September 16, 2007

NAACP Seems More Relevant Today

I questioned the relevancy of the NAACP here and here over the past year. Today, I feel much better about them. It turns out the the NAACP Detroit Branch created a public education program called the George W. Crockett Jr. Community Law School. Classes are taught by attorneys, judges, civil rights advocates, and community leaders.

George W. Crockett, Jr.

of you knew him as a legendary civil rights leader, a brilliant attorney, and outstanding constitutional scholar. He defended labor unionists and civil rights activists when such causes were unpopular. He represented the late Coleman A. Young, when Young was called before the House Committee on Un-American Activities.

Many of you knew him as one of the first African American judges to sit on Recorder's Court. When Detroit Police Officers randomly arrested 142 people after the infamous New Bethel Church incident, Crockett ruled they could not be held indefinitely without probable cause, and released most of them.

Many of you knew him as a congressman elected to represent the old 13th Congressional District, where he became one of the House's foremost experts on foreign affairs and the U.S. Constitution. In Congress, he introduced the Mandela Freedom Act, which eventually passed. He also sued President Ronald Reagan under the War Power Act for unauthorized military actions in El Salvador.

I knew him as 'Granddaddy'.

All of a sudden the NAACP seems more relevant to me.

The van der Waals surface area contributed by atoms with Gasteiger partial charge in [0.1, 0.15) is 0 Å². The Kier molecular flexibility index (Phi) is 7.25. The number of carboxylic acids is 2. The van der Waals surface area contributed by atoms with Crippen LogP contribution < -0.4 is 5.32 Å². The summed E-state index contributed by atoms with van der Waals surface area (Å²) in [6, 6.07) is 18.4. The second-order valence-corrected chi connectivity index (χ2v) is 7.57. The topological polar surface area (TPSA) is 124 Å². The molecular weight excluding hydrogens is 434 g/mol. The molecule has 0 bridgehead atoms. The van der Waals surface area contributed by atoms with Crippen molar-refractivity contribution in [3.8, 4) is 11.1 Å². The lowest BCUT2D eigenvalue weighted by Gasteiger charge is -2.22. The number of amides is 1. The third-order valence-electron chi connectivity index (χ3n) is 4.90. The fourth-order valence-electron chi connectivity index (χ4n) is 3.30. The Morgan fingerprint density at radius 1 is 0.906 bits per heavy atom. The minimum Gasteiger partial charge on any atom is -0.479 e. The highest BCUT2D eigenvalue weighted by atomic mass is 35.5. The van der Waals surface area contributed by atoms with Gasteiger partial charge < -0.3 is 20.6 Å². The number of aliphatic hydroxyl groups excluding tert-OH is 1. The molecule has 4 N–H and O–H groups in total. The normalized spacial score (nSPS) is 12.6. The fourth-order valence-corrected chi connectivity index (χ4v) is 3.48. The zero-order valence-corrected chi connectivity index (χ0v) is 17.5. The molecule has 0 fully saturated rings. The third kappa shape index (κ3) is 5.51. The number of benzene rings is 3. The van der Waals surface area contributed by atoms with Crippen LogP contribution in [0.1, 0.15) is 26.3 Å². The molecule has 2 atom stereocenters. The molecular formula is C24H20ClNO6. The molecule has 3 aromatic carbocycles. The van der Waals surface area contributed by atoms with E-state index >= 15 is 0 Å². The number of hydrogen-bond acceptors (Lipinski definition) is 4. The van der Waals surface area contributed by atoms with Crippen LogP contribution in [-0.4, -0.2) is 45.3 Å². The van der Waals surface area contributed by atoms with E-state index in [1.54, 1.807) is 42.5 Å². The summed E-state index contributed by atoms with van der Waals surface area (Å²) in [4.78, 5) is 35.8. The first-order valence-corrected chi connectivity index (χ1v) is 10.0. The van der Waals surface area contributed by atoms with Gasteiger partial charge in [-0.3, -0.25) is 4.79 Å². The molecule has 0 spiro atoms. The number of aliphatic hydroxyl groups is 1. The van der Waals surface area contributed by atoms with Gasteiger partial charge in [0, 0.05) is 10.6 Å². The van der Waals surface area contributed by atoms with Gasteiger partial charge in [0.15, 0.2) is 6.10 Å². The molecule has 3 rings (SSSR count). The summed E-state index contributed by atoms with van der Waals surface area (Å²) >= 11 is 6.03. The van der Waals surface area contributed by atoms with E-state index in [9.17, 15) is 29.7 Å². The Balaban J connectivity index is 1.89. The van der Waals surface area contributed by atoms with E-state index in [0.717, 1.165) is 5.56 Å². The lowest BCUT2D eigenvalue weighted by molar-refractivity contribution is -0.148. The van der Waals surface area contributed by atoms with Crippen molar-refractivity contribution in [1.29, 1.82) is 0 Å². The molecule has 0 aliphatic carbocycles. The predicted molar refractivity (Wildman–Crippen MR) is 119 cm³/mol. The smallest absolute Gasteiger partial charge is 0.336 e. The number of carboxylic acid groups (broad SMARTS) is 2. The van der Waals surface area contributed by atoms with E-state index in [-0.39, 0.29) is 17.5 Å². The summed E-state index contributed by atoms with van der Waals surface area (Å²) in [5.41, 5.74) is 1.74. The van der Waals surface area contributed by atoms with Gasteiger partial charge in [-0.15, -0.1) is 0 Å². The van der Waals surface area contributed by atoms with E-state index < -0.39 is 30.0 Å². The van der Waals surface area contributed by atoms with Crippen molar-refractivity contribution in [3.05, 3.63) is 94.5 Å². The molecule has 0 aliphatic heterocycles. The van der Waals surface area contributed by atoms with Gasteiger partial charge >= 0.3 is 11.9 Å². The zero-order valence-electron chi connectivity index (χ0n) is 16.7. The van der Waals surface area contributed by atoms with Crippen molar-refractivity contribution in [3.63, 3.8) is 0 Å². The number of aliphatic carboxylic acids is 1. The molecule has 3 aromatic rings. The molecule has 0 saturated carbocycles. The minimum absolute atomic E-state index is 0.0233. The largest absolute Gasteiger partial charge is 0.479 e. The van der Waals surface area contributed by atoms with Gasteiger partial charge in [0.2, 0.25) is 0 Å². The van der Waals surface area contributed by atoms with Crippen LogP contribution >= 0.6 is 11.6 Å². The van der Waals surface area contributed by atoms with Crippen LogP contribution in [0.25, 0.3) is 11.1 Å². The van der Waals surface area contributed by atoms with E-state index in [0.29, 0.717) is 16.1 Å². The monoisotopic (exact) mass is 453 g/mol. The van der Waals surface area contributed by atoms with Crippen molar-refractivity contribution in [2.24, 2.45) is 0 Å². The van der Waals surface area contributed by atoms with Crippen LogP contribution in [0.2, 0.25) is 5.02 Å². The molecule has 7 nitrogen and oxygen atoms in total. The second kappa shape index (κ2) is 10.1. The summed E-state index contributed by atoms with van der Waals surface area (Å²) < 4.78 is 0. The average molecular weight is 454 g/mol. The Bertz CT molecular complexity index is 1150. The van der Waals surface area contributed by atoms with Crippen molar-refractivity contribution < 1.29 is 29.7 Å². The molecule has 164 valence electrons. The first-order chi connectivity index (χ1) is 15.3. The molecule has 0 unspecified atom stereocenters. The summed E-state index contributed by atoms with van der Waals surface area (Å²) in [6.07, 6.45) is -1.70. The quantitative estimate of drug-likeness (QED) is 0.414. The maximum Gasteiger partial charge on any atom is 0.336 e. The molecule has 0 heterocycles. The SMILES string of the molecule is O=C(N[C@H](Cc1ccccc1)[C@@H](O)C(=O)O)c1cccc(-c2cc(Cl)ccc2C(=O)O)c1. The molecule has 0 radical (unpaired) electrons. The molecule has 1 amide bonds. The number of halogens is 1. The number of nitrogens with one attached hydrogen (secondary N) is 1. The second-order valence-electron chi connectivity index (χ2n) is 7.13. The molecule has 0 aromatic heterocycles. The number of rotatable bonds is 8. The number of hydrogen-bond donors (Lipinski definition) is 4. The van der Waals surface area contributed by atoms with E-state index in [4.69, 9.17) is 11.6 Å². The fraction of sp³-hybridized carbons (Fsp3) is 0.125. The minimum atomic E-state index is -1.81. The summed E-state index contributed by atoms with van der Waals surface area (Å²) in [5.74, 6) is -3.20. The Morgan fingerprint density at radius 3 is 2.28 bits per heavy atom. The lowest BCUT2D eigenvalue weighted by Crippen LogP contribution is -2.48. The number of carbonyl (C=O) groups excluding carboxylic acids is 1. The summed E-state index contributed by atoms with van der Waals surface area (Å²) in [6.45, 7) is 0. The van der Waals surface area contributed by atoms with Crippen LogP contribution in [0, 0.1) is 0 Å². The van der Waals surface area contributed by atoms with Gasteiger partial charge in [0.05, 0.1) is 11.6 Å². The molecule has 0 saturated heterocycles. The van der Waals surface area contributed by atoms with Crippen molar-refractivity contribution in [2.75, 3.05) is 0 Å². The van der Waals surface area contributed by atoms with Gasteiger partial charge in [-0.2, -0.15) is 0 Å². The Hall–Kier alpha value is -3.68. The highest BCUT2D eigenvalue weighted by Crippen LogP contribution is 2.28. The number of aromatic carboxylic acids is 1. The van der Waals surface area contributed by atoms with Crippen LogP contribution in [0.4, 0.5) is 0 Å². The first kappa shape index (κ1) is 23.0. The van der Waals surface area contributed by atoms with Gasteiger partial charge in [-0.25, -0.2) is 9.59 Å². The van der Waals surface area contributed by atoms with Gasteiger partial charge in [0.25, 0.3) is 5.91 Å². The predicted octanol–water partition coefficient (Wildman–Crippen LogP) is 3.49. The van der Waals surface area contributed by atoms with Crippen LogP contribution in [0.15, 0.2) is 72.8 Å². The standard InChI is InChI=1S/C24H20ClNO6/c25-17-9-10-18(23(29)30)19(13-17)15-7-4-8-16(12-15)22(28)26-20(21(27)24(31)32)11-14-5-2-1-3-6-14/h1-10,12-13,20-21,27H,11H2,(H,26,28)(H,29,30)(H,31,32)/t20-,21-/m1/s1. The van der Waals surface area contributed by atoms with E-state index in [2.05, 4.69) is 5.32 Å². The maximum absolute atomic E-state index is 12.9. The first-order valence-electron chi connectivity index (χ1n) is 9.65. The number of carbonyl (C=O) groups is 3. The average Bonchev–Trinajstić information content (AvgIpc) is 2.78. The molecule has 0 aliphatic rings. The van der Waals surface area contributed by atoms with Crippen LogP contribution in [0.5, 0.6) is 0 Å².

Sleeperwithheavyeyes said...

Wow, thats an awesome personal connection to history. I'm glad you posted about your family, and all of our, history. I grew up in the D so that kinda hits home in a special way to me. Good post.

Anonymous said...

Hey Villager!

Just echoing Homeland Colors. And as someone else who calls the 'D' home, I wanna say thanks for the positive recognition of our Detroit NAACP branch. Rev. Wendell Anthony has been a strong leading force for that organization for a long time now, and they all deserve props for what they're doing.

You may be wondering where I been? Let's just say life has its moments. Hopefully I'll be back in the saddle again and kicking it full throttle soon.


Anonymous said...

Thanks for dropping the personal knowledge, Villager.

Derrick said...

I still don't feel any better about them. They're the same ones who just a month and a half ago were holding press confrences to advocate for a million (Mike Vick) who can pay his own PR; rather than using their media draw to bring attention to things like the Jena 6.

Plus they do little of nothing around here in Nashville that actually matters.

Unknown said...

Homeland Colors - I lived for eight years in Detroit. My parents were married there after graduating from Univ of Michigan. My maternal grandparents lived most of their lives in Detroit. The D has a special place in my heart as well.

Keith - I was in D when Anthony was first elected. He was a controversial choice that first time around. Nice to see him taking care of business. Nice to see you back in cyberspace as well!

Enigmatik - It was fun to do!

Yobachi - All politics is local (smile)

AJ said...

Good to hear the NAACP is doing proactive work to help our youth.

Anonymous said...

Omo (Son),
What a thoughtful tribute to

Iya (mom)

credo said...

Hey Villager:

Power to the people runs in the family..Black Power fist to your granddad.

I'm still trying to get pass edthe "colored" in NAACP, but I am currently working with a group that is a arm of the NAACP.

Unknown said...

Credo - There aren't any telegraphs in the nation any longer ... but it doesn't seem to stop the profits at AT&T (smile).

Good to 'see' you again!

peace, Villager